The trainer believes that a young horse will adapt to whatever surface is suggested, and that we should resist assumptions. Dirt will certainly be offered to the horse, then, but to Seemar the key is that young horses of sufficient quality are introduced to the maturing local programme.

“We've been working hard at getting breeze-up horses for the last six years or so,” he said. “If you don't bring in new blood then the programme will never improve. He will ship in a couple of weeks, acclimatise and should be for November or December.”

Having pounced early, Seemar bookended the session by giving 230,00gns for one of the final lots into the ring: a Medaglia d'Oro colt presented as lot 75 by Powerstown Stud.

Collins, meanwhile, pulled off another fine pinhook with an Oasis Dream (GB) colt he had bought at Baden-Baden for €58,000. Here, presented as lot 47, he made 310,000gns from Godolphin.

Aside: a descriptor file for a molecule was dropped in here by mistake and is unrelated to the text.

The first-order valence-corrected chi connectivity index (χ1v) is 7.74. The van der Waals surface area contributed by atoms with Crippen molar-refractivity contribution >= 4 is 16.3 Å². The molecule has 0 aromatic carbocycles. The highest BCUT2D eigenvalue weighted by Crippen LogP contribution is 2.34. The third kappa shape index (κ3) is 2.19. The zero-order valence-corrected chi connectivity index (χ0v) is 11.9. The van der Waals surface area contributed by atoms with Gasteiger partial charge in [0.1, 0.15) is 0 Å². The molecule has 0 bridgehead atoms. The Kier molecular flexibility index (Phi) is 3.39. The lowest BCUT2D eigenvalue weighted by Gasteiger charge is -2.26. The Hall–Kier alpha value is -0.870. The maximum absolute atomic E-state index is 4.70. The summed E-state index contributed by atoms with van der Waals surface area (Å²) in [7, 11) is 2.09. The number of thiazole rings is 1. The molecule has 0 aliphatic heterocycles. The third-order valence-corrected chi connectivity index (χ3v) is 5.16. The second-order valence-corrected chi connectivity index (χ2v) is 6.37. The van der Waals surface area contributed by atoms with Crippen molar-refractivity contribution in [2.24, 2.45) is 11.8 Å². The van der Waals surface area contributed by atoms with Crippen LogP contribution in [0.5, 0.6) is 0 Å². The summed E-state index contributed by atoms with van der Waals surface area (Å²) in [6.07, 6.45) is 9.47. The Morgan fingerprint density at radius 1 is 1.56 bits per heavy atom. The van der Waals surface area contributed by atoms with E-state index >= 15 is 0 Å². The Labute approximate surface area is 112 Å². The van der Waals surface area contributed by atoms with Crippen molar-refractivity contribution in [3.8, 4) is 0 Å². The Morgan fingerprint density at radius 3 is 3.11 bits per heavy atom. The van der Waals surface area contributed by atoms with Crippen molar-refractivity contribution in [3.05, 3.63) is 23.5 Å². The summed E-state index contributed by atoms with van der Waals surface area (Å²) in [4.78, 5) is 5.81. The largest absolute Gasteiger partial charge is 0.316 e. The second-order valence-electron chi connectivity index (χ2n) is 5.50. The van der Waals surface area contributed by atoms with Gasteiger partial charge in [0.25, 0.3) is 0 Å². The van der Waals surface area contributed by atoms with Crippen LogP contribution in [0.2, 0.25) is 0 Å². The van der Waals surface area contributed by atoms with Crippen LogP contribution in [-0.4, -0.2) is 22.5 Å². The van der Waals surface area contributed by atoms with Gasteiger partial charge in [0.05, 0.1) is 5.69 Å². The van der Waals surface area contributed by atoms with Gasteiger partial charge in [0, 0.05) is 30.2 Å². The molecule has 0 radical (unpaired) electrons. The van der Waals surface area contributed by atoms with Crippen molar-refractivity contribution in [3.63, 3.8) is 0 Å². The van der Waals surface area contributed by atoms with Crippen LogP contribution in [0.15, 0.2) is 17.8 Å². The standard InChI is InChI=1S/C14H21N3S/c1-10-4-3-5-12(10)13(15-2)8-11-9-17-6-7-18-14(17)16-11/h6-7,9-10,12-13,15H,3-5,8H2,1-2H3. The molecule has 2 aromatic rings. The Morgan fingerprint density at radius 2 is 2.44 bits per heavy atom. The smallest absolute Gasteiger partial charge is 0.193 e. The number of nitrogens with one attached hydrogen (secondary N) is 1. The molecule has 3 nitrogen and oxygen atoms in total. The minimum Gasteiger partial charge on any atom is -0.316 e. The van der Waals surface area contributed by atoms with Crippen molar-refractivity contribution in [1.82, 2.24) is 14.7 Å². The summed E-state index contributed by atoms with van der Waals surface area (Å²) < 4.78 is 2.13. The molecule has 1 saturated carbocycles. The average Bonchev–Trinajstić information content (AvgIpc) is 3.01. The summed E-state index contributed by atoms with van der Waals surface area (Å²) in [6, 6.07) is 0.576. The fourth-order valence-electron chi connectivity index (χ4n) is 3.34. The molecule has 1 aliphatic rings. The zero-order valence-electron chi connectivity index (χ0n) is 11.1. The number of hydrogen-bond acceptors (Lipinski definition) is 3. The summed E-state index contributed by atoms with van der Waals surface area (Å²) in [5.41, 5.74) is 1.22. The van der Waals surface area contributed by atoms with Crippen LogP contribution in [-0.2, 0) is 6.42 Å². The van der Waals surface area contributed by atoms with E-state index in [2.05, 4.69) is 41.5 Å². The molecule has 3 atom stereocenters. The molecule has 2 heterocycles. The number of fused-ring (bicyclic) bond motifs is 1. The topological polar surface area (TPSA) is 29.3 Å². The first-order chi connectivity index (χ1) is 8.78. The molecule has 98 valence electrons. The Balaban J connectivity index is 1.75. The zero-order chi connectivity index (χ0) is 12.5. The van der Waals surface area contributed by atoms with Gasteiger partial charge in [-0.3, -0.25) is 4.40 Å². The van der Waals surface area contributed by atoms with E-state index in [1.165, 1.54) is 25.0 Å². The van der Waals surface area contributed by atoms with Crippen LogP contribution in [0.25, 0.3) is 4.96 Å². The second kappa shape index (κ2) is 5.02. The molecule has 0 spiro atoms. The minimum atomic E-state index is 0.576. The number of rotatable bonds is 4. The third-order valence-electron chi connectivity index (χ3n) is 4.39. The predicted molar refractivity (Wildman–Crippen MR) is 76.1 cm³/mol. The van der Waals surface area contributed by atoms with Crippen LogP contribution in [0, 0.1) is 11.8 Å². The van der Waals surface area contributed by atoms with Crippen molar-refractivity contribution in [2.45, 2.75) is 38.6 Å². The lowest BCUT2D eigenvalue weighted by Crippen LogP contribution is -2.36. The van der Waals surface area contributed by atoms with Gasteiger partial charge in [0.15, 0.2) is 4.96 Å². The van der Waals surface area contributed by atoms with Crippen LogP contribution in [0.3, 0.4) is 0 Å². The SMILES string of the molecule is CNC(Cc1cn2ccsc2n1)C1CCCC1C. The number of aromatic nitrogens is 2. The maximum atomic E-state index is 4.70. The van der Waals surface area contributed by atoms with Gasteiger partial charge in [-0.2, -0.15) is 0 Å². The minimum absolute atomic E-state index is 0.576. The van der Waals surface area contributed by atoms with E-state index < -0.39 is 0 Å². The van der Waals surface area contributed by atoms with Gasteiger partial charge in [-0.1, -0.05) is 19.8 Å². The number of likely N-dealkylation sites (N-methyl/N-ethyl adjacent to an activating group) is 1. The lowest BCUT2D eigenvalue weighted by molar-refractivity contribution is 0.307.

The previous time he went prospecting for yearlings in Germany, he came back with future G1 Preis Von Europa winner Khan (Ger) (Santiago {Ger})—albeit he sold him at Arqana at a loss.

“I bought three horses, including Khan,” Collins recalled. “It's going to be hard to beat that—though Khan didn't make me any money! This was a beautiful yearling with a great walk, I was surprised that I got him to be honest. He has been a lovely horse all the way through, and shown us a lot of speed. If you go through his pedigree, he's probably bred to get a mile-plus, but I'll let Charlie Appleby be the judge of that!”

Certainly his new owners won't want to end up on the same slide as Khan—who was actually last seen winning over hurdles at Ludlow in January!

The sale resumes at 5.30pm on Wednesday.